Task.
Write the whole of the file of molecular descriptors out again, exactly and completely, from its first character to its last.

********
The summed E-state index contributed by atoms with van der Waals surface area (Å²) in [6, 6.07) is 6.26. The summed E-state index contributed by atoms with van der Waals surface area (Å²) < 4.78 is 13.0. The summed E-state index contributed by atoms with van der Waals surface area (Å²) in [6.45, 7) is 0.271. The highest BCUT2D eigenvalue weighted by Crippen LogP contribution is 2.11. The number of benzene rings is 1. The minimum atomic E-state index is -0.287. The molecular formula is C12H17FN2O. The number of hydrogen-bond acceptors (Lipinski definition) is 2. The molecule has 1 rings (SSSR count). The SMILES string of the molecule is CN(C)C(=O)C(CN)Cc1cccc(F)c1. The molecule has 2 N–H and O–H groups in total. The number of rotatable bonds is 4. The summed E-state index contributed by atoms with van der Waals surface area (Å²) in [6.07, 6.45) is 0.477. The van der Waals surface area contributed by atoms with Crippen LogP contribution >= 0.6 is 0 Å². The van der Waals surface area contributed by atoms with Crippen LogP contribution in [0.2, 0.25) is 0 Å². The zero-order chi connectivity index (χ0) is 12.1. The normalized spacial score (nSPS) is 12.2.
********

The summed E-state index contributed by atoms with van der Waals surface area (Å²) in [6, 6.07) is 6.26. The summed E-state index contributed by atoms with van der Waals surface area (Å²) < 4.78 is 13.0. The summed E-state index contributed by atoms with van der Waals surface area (Å²) in [6.45, 7) is 0.271. The highest BCUT2D eigenvalue weighted by Crippen LogP contribution is 2.11. The number of benzene rings is 1. The minimum atomic E-state index is -0.287. The molecular formula is C12H17FN2O. The number of hydrogen-bond acceptors (Lipinski definition) is 2. The molecule has 1 rings (SSSR count). The SMILES string of the molecule is CN(C)C(=O)C(CN)Cc1cccc(F)c1. The molecule has 2 N–H and O–H groups in total. The number of rotatable bonds is 4. The summed E-state index contributed by atoms with van der Waals surface area (Å²) in [6.07, 6.45) is 0.477. The van der Waals surface area contributed by atoms with Crippen LogP contribution >= 0.6 is 0 Å². The van der Waals surface area contributed by atoms with Crippen LogP contribution in [0.2, 0.25) is 0 Å². The zero-order chi connectivity index (χ0) is 12.1. The normalized spacial score (nSPS) is 12.2.